Republican members of the deficit reduction supercommittee softened their take-it-or-leave-it stance on new revenue, suggesting Wednesday that they might be able to at least examine new revenues if Democrats accede to entitlement reforms.
Texas Rep. Jeb Hensarling, the Republican co-chair of the 12-member committee, told reporters on Capitol Hill that Democrats would need to offer a new proposal to counter the GOP's offer if supercommittee deliberations are to have any hope of succeeding by next Wednesday's deadline.
"I'm not going to negotiate against myself," he said today of the Republicans' plan to put $300 billion in new tax revenue on the table. "I'm still waiting for Democrats to actually solve the problem. Put something on the table."
Hensarling had sought to walk back somewhat comments he made last night on CNBC, when he said Republicans "have gone as far as we felt we can go" in terms of its supercommittee proposals, which call for making the Bush tax cuts permanent and reforms to entitlement programs.
The supercommittee is charged with identifying $1.2 trillion in savings from the budget over the next decade. Democrats have proposed a package that would eliminate $2.3 trillion from the budget by raising $1 trillion in new revenue, cutting another trillion, and saving $300 billion in interest costs.
But Republicans argue that $1 trillion in new revenue is too much, let alone politically palatable for most of their members in Congress, who face conservative pressure to reject anything even smacking of a tax hike.
Hensarling's comment on Tuesday evening stoked the ire of Democratic members of the panel, warning that they could mean the breakdown in talks.
"If they're in the mode that's take it or leave it then that's troubling because everybody needs to continue to find a way to bridge the differences," said Maryland Rep. Chris Van Hollen, the top Democratic member of the House Budget Committee. "If there's was a take it or leave it position then that suggests they're not interested in continuing the negotiations."
Democrats argue that Republicans haven't put enough new revenue on the table to balance out the type of entitlement reforms they have demanded.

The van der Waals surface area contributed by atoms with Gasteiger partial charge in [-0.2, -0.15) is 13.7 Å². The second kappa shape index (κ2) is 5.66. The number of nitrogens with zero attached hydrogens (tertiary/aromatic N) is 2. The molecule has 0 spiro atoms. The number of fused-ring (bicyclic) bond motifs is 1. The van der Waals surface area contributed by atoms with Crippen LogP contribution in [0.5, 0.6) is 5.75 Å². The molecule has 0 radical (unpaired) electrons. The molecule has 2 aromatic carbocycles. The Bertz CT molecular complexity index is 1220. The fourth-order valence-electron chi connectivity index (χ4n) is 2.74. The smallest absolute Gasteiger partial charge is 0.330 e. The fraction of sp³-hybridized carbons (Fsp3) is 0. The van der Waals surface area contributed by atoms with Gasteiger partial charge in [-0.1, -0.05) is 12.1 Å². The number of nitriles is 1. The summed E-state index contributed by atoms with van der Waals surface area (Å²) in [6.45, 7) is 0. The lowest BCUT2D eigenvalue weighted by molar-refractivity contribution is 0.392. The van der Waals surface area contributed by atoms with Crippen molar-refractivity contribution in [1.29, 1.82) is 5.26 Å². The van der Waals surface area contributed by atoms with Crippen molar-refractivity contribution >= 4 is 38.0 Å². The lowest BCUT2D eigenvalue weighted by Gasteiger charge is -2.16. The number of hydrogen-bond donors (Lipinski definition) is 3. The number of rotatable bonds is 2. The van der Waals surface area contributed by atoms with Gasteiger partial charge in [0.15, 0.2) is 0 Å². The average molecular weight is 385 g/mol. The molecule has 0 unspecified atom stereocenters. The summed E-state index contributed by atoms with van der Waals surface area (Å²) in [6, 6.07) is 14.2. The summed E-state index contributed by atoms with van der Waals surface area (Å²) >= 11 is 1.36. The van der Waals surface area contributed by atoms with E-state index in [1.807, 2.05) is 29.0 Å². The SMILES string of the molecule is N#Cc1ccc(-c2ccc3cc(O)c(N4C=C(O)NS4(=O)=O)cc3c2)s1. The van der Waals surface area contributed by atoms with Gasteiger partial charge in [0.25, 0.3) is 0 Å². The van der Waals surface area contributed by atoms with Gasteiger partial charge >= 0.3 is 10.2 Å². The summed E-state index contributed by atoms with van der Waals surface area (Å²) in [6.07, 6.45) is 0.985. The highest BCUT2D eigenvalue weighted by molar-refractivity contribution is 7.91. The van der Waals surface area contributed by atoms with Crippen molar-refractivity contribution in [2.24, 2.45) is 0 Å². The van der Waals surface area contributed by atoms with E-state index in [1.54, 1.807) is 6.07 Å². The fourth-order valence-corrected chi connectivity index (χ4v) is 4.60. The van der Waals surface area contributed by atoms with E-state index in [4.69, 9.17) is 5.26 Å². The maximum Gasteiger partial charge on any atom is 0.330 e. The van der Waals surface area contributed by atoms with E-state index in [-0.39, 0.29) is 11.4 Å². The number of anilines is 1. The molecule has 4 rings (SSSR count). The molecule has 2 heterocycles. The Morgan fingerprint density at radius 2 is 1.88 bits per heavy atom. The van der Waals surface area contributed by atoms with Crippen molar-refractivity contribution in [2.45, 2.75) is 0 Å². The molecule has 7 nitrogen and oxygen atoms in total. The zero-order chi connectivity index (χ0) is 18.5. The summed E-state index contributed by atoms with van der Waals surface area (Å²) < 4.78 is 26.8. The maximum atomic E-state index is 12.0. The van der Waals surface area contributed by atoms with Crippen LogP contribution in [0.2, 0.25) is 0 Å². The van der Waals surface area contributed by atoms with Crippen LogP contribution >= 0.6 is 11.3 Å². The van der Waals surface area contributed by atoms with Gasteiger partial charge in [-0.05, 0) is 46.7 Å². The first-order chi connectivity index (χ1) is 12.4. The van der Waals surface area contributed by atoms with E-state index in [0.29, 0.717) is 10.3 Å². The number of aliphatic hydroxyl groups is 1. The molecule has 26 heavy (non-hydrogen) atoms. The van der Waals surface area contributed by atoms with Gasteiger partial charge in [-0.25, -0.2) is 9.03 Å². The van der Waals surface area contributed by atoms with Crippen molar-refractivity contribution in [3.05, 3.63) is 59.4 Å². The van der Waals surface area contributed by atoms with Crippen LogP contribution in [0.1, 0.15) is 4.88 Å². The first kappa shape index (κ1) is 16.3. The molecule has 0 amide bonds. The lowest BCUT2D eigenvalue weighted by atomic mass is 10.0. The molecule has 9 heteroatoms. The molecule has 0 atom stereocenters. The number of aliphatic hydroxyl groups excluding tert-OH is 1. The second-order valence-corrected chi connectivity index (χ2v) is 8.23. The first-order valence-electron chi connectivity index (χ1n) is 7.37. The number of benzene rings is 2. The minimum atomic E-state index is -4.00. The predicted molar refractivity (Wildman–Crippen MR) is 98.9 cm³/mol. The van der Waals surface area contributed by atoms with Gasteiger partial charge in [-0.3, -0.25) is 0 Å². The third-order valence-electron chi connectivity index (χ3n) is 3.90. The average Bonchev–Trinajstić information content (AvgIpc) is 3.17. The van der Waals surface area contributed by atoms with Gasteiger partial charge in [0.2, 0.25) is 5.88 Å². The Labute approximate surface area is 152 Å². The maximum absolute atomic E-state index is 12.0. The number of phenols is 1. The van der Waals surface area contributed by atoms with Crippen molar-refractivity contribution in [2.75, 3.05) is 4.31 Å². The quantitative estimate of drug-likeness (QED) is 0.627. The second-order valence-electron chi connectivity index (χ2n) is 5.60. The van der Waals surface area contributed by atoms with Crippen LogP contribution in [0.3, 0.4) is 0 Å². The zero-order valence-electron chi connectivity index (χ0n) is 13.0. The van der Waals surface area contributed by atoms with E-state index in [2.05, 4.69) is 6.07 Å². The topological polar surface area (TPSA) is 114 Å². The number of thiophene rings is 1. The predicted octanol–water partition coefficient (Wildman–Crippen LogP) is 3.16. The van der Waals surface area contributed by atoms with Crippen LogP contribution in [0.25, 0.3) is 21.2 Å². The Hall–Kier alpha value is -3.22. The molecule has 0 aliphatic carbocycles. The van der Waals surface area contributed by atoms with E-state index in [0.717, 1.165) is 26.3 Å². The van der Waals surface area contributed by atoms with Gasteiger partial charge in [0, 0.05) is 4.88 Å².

"I am still hopeful that the Republicans will see their way to bringing to us a real revenue package, that's what all of us are looking for in terms of fair and balanced," said Washington Sen. Patty Murray, the Democratic co-chair of the committee.
Talks are entering a critical moment for supercommittee members. While their formal deadline is next Wednesday, Nov. 23, members in both parties agree that an agreement would need to be reached this weekend if the plan is to have any hope of being "scored," or measured for its impact on the budget, by the nonpartisan Congressional Budget Office (CBO).
Members of the supercommittee have been huddling together for most of Wednesday. On Tuesday, talks extended to the leadership level, when House Speaker John Boehner (R-Ohio) and Senate Majority Harry Reid (D-Nev) met with each other.
Optimism for supercommittee success isn't exactly riding high at the moment. A CNN/ORC poll released Wednesday found that 78 percent of Americans believe the supercommittee is somewhat or very unlikely to reach an agreement by its deadline.
Republicans sought to put Democrats on the spot to make a new offer in order to break the impasse.
"I am willing to look at any offer that actually reforms our entitlement spending and solves the problem. I'm still looking forward to that and should that come I would be more than happy to negotiate around that offer. I look forward to it," Hensarling said.
But Republican members of the supercommittee also found themselves under friendly fire when the third-ranking Senate Republican, Tennessee's Lamar Alexandar, came out in favor of new taxes as part of a supercommittee deal.
"We now have Republicans who've put revenues on the table. We have Democrats on the supercommittee who've put entitlements on the table," Alexander said at a bipartisan press conference of about 30 House and Senate members, who encouraged the supercommittee to "go big" in its talks. "Both need to put more on the table and get a result, and we're here to support them"
The statement is a break from both his party's stance on taxes and from the Republican Co-Chair, Rep. Jeb Hensarling's (R-TX), comments last night on CNBC where he said that any step higher than the $250 billion in tax increases that the GOP has already offered is "a step in the wrong direction."
If a deal is not reached, it threatens to trigger a series of automatic cuts that were included as a backstop as part of the debt ceiling agreement that lawmakers approved this summer. But some lawmakers have suggested undoing those automated cuts because of the hefty cuts to the defense budget included in that plan.
Looming on the horizon, too, is next week's Thanksgiving holiday. Reid warned Wednesday that incomplete work could threaten what has become a recent yearly tradition in Congress: holiday work.
“If we have procedural obstacles on that very important legislation, it will mean we have to work the weekend into next week,” Reid said this morning on the Senate floor, referring not just to the supercommittee's work, but a new Defense funding bill, as well. “I want to make sure everyone understands that.”